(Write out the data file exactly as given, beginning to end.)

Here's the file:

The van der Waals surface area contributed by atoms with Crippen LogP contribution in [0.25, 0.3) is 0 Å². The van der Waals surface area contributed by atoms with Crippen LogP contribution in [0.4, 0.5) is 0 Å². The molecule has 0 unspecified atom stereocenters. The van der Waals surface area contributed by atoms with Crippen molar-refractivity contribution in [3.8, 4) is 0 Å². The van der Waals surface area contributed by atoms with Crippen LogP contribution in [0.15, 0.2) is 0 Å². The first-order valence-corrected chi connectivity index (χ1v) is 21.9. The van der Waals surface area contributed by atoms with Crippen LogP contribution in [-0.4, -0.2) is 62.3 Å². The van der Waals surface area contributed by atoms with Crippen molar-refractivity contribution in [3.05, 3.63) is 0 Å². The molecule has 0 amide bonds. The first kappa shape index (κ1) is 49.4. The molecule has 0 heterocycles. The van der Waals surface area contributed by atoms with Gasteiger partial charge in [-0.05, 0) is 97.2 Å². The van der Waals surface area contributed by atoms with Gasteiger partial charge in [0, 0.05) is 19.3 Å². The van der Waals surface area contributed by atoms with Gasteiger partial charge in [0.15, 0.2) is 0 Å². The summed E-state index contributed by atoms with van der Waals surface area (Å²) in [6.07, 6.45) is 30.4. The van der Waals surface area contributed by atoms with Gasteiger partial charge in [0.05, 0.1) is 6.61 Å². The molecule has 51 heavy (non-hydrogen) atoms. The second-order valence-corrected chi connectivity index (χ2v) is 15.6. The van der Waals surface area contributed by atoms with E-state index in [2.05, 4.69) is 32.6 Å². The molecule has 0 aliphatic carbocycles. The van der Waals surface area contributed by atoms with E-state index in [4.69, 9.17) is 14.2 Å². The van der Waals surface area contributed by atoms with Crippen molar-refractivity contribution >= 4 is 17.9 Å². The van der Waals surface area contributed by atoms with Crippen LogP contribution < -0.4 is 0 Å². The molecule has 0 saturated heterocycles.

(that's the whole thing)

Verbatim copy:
The van der Waals surface area contributed by atoms with Crippen LogP contribution in [0.25, 0.3) is 0 Å². The van der Waals surface area contributed by atoms with Crippen LogP contribution in [0.4, 0.5) is 0 Å². The molecule has 0 unspecified atom stereocenters. The van der Waals surface area contributed by atoms with Crippen molar-refractivity contribution in [3.8, 4) is 0 Å². The van der Waals surface area contributed by atoms with Crippen LogP contribution in [0.15, 0.2) is 0 Å². The first-order valence-corrected chi connectivity index (χ1v) is 21.9. The van der Waals surface area contributed by atoms with Crippen LogP contribution in [-0.4, -0.2) is 62.3 Å². The van der Waals surface area contributed by atoms with Crippen molar-refractivity contribution in [3.05, 3.63) is 0 Å². The molecule has 0 amide bonds. The first kappa shape index (κ1) is 49.4. The molecule has 0 heterocycles. The van der Waals surface area contributed by atoms with Gasteiger partial charge in [-0.05, 0) is 97.2 Å². The van der Waals surface area contributed by atoms with Gasteiger partial charge in [0, 0.05) is 19.3 Å². The van der Waals surface area contributed by atoms with Gasteiger partial charge in [0.15, 0.2) is 0 Å². The summed E-state index contributed by atoms with van der Waals surface area (Å²) in [6.07, 6.45) is 30.4. The van der Waals surface area contributed by atoms with Gasteiger partial charge in [0.05, 0.1) is 6.61 Å². The molecule has 51 heavy (non-hydrogen) atoms. The second-order valence-corrected chi connectivity index (χ2v) is 15.6. The van der Waals surface area contributed by atoms with E-state index in [2.05, 4.69) is 32.6 Å². The molecule has 0 aliphatic carbocycles. The van der Waals surface area contributed by atoms with E-state index in [4.69, 9.17) is 14.2 Å². The van der Waals surface area contributed by atoms with Crippen molar-refractivity contribution >= 4 is 17.9 Å². The van der Waals surface area contributed by atoms with Crippen LogP contribution < -0.4 is 0 Å². The molecule has 0 saturated heterocycles.